Asian stocks buoyed by lending ease

Governments continue efforts to bring down short-term borrowing costs.

    Asian stocks rebounded slightly with investors encouraged by a thaw in frozen credit markets [EPA]

    South Korea's benchmark KOSPI closed up 0.95 per cent after briefly touching a three-year low a day earlier.

    Markets in Singapore, Australia, Hong Kong, mainland China and Thailand also gained on Tuesday.

    Rescue plans

    The Korean government said on Tuesday it was planning to guarantee $100bn worth of foreign currency debts owed by 18 banks.

    IN DEPTH

    How the financial bubble burst

    Q&A: The US financial meltdown

    Reacting to the financial crisis

    Wall Street gripped by uncertainty

    Some of those banks will be posting their quarterly results in the next few weeks.

    South Korea's government has already announced a $130bn plan to stabilise the country's financial sector.

    Recent weeks have seen governments pump billions of dollars into troubled banks, while central banks have injected huge amounts of cash into money markets - where banks lend to each other - in an effort to ease the credit crunch.

    Such moves appeared finally to be bearing fruit as the cost of one bank borrowing from another has eased slightly.

    David de Garis, an economist with NAB Capital, said: "There are tentative signs that the worldwide measures taken by various governments to shore up the banking sector are starting to work."

    Recession fears

    But market watchers said that fears of a recession in the US and Europe, as well as worries about the outlook for corporate earnings, may limit the scope for a further rebound on battered global stock markets.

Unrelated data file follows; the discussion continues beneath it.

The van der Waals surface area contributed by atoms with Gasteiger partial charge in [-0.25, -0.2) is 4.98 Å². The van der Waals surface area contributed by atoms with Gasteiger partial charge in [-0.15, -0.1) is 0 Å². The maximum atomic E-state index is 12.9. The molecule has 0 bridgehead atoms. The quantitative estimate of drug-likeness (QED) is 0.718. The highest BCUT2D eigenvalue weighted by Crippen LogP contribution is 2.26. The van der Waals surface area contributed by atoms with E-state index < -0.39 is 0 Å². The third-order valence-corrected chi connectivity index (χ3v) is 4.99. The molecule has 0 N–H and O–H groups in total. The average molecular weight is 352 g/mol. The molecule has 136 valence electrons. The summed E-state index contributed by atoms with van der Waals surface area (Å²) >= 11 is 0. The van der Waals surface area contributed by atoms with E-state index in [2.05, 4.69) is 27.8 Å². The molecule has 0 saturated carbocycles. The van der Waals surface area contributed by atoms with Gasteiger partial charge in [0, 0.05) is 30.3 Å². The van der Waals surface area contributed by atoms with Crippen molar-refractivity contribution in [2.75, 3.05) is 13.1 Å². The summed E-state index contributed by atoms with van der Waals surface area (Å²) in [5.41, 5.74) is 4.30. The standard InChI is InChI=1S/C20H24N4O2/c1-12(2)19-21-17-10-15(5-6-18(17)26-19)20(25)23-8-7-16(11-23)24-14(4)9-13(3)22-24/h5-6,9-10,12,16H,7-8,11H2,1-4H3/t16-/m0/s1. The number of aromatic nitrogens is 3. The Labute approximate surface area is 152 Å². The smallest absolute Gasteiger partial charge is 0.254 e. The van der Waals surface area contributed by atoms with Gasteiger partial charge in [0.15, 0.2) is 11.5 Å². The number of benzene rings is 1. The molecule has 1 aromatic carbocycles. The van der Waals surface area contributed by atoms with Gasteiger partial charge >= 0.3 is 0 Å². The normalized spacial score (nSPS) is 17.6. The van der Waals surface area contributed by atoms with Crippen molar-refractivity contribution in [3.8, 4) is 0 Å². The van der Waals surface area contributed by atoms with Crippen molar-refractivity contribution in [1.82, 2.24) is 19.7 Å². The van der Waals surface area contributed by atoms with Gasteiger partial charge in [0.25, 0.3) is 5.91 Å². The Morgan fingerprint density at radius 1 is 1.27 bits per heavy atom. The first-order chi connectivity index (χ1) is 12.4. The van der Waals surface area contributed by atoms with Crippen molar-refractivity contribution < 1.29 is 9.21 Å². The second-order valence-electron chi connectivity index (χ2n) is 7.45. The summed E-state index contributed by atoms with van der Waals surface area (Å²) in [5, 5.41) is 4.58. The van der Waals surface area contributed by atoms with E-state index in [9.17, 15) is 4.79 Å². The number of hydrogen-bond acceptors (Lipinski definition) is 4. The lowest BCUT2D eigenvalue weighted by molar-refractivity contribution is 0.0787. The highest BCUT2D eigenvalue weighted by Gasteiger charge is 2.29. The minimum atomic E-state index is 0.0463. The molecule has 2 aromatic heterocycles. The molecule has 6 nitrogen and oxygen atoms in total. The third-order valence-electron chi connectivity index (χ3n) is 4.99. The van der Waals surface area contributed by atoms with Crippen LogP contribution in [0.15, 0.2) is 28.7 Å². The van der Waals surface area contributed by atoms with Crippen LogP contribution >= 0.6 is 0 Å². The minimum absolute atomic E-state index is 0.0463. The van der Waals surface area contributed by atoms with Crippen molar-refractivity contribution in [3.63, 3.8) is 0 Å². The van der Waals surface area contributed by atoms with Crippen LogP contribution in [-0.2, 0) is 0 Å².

China released weaker-than-expected economic growth figures on Monday highlighting the extent to which the credit crunch has spread around the world.

    Growth in the first nine months of the year was 9.9 per cent, compared to 11.9 per cent for the whole of 2007.

    Monday also saw governments around the world continue their efforts to keep credit flowing.

    The French government announced that it would inject $14bn into the country's six biggest banks and Sweden presented a plan worth about $200bn to help its financial sector if it comes under more pressure from the credit crisis.

    Meanwhile, oil prices climbed back above $75 a barrel on  expectations that Opec would cut output to boost prices, which have fallen nearly 50 per cent in the last three months.

    SOURCE: Agencies


    YOU MIGHT ALSO LIKE

    Interactive: How does your country vote at the UN?

    Interactive: How does your country vote at the UN?

    We visualised 1.2 million votes at the UN since 1946. What do you think are the biggest issues facing the world today?

    'We were forced out by the government soldiers'

    'We were forced out by the government soldiers'

    We dialled more than 35,000 random phone numbers to paint an accurate picture of displacement across South Sudan.

    Interactive: Plundering Cambodia's forests

    Interactive: Plundering Cambodia's forests

    Meet the man on a mission to take down Cambodia's timber tycoons and expose a rampant illegal cross-border trade.